Now, Simu Liu playing Shang Chi, or as his new alias states Shaun, was a great casting choice and not surprisingly enough Marvel is a big name to be joining now in days. Although he’s not shy of joining amazing roles like Jung in Kim’s Convenience, or other such as being in the Taken series, a short called The Akira Project and a couple of other names. Not to forget mentioning Awkwafina, who we can all agree has been a growing love to see in films since having roles in Crazy Rich Asians, Ocean’s Eight, Raya and the Last Dragon, Jumanji: The Next Level, and many more. Both bring an amazing light to the film and their chemistry is outstanding, even to the extent of having a joke about the two characters marrying each other, and with all honesty I wouldn’t see it as a problem. We also have to talk about the other wonderful cast Tony Leung Chiu-Wai playing The Mandarin, Fala Chen playing Leiko Wu (Shang Chi’s mother), Michelle Yeoh playing Jiang Nan (Shang Chi’s aunt), Meng’er Zhang playing Xu Xialing (Shang Chi’s sister).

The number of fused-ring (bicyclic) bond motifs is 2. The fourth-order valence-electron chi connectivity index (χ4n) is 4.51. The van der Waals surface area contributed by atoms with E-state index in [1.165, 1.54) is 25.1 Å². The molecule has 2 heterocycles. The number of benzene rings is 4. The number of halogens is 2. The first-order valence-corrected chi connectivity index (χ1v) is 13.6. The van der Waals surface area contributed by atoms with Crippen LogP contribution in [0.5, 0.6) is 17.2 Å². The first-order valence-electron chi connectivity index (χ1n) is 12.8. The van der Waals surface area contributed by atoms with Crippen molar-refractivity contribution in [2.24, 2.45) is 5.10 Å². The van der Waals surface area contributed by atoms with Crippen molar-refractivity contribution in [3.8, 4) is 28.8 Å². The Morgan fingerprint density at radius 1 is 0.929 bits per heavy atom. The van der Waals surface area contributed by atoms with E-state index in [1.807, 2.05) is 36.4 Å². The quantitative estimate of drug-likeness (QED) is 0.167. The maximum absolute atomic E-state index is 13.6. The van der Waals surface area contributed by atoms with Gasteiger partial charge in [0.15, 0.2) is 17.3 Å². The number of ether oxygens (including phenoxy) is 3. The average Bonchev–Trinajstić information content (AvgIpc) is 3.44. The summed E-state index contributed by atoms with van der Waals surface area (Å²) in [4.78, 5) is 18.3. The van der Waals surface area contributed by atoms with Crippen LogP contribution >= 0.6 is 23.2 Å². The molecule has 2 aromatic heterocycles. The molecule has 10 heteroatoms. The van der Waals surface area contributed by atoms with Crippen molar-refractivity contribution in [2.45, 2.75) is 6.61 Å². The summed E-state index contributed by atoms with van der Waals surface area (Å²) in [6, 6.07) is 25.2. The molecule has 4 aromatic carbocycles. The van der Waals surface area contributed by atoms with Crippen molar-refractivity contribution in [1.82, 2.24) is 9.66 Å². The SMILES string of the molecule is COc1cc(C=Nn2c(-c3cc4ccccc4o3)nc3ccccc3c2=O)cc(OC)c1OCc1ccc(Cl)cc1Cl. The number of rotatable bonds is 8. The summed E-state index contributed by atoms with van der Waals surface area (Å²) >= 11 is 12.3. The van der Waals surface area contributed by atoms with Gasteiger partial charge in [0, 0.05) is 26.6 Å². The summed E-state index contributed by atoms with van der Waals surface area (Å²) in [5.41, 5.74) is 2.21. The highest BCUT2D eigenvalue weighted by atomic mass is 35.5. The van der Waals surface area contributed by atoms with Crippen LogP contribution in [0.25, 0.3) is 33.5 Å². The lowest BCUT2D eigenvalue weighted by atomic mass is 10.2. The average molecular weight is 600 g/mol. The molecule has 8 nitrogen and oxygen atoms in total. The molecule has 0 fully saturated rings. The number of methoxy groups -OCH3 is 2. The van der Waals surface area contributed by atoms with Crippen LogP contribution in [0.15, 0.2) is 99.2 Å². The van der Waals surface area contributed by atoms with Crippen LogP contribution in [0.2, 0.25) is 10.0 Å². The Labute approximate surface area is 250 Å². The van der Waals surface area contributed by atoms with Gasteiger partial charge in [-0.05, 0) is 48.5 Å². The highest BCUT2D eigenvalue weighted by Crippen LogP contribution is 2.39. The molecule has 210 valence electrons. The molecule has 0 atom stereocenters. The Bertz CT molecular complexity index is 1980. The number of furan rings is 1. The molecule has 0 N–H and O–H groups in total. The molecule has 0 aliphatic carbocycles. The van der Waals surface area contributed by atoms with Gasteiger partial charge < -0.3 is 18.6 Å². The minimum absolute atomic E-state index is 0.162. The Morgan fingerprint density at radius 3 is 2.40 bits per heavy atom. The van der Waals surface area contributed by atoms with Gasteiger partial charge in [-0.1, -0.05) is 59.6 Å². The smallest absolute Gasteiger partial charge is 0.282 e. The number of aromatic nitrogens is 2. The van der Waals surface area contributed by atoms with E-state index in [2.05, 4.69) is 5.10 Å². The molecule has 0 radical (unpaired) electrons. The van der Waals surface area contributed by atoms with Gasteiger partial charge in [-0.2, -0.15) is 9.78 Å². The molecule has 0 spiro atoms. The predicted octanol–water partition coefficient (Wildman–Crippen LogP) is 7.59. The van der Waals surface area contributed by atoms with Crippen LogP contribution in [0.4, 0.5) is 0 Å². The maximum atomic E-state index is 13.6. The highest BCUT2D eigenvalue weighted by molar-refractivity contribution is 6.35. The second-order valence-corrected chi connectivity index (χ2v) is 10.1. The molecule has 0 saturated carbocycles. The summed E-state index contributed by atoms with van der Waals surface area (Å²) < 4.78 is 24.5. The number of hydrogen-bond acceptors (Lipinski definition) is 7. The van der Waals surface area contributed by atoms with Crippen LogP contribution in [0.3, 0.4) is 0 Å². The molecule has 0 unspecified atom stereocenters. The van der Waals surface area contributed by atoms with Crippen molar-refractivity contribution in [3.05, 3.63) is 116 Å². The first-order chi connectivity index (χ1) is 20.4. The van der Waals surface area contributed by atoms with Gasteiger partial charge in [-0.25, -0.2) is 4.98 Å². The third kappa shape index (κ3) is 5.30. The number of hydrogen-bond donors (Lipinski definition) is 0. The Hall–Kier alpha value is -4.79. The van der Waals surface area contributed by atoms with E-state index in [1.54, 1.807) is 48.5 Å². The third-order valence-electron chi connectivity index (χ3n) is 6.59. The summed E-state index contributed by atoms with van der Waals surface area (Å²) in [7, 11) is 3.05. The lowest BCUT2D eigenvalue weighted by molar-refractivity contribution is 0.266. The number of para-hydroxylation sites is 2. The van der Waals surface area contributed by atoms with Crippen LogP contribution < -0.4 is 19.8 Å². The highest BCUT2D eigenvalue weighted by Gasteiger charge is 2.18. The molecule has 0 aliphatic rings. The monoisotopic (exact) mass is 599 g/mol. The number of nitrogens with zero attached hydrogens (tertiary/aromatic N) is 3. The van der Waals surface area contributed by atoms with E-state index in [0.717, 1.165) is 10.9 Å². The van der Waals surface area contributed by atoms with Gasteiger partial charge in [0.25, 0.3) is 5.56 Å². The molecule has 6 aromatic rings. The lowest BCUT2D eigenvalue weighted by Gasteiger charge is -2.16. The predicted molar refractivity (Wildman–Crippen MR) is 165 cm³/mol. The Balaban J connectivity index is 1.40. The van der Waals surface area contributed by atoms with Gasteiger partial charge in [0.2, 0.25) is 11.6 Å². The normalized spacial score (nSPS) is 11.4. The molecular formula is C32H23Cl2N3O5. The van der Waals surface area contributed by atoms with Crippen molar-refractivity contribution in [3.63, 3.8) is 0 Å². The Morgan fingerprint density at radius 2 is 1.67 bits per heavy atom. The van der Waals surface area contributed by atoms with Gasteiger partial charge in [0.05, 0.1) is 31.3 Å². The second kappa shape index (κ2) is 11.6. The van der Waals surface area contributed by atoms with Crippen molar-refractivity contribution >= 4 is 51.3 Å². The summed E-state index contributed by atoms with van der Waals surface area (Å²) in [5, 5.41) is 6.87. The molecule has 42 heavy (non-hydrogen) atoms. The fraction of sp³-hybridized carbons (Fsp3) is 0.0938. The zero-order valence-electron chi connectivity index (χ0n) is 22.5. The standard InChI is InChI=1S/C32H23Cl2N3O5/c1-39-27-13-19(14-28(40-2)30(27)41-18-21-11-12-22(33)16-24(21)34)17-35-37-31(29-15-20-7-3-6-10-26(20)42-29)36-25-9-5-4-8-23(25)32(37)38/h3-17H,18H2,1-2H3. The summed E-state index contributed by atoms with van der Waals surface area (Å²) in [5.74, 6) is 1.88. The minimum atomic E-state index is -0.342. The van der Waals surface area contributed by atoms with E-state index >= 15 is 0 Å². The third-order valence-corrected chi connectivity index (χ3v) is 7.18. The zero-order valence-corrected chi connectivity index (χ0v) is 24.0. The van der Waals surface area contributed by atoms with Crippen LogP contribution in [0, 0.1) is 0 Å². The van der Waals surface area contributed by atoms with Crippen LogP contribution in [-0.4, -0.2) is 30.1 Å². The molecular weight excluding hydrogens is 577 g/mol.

All great actresses and actor, having Tony’s portrayal of an immortal militant man and father was outstanding seeing what makes him feared by the world and his brutal ways of working to the softer more tame version brought out by his wife. Now Kevin Fiege has mentioned this film would restore the image of who The Mandarin is and that we’d be surprised by it, and with all honesty he’s right. I wasn’t expecting such a character arch for what was portrayed to be the baddest of the bad, don’t get me wrong Tony’s character was deadly but after his wife’s passing it was a matter of grief that drove him rather than a hunger for power. It honestly brought out an amount of sorrow towards the character in my opinion, as I’ve dealt with grief before not the same as his character had but grief nonetheless, and that’s what I loved about Tony’s portrayal! The subtle ways of speech, mannerisms and actions that showed what was really going on through the characters head all up until his last fight. Now Fala’s portrayal of the sweet graceful mother who could still be deadly in combat was great, and really added to why Shang-Chi was who he was, and as we heard in the trailer above he is both of these polar opposites’ son. Although we don’t see a great deal of the mother, her few instances were amazing and sweet, as how one would imagine a loving mother would be. This can also be said about a loving aunt just like Michelle Yeoh’s performance as the kid’s aunt, which showed beautiful choreography and fierce warrior scenes. Next we have Meng’er’s character of Xialing, Shang Chi’s sister, and we see they are more related than ever with her on screen performance being phenomenal in the fight sequences, and her boss energy. Unlike her brother, she was taught to fight but she watched from the shadows and taught herself, making herself into a killing machine if need be. Not to mention like her father, she created her own empire off of a fight club on the dark web, and showing something dope in the post credit scene.